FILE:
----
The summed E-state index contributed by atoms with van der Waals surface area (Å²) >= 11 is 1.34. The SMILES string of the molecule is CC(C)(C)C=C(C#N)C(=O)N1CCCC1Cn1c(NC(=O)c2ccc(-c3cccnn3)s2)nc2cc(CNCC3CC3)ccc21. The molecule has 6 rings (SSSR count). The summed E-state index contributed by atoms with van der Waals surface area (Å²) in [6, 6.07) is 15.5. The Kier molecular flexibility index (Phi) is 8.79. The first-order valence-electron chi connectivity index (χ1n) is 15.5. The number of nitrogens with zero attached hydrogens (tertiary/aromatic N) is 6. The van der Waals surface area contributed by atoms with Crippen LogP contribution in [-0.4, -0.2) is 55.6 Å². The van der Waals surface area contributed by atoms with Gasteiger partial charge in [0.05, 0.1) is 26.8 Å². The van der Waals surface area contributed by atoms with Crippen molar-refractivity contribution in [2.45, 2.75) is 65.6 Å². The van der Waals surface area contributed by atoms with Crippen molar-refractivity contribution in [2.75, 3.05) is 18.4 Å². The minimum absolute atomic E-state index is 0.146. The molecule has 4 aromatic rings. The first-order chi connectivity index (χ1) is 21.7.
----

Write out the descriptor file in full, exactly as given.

The summed E-state index contributed by atoms with van der Waals surface area (Å²) >= 11 is 1.34. The SMILES string of the molecule is CC(C)(C)C=C(C#N)C(=O)N1CCCC1Cn1c(NC(=O)c2ccc(-c3cccnn3)s2)nc2cc(CNCC3CC3)ccc21. The molecule has 6 rings (SSSR count). The summed E-state index contributed by atoms with van der Waals surface area (Å²) in [6, 6.07) is 15.5. The Kier molecular flexibility index (Phi) is 8.79. The first-order valence-electron chi connectivity index (χ1n) is 15.5. The number of nitrogens with zero attached hydrogens (tertiary/aromatic N) is 6. The van der Waals surface area contributed by atoms with Crippen LogP contribution in [-0.4, -0.2) is 55.6 Å². The van der Waals surface area contributed by atoms with Gasteiger partial charge in [0.05, 0.1) is 26.8 Å². The van der Waals surface area contributed by atoms with Crippen molar-refractivity contribution in [2.45, 2.75) is 65.6 Å². The van der Waals surface area contributed by atoms with Crippen molar-refractivity contribution in [2.75, 3.05) is 18.4 Å². The minimum absolute atomic E-state index is 0.146. The molecule has 4 aromatic rings. The first-order chi connectivity index (χ1) is 21.7.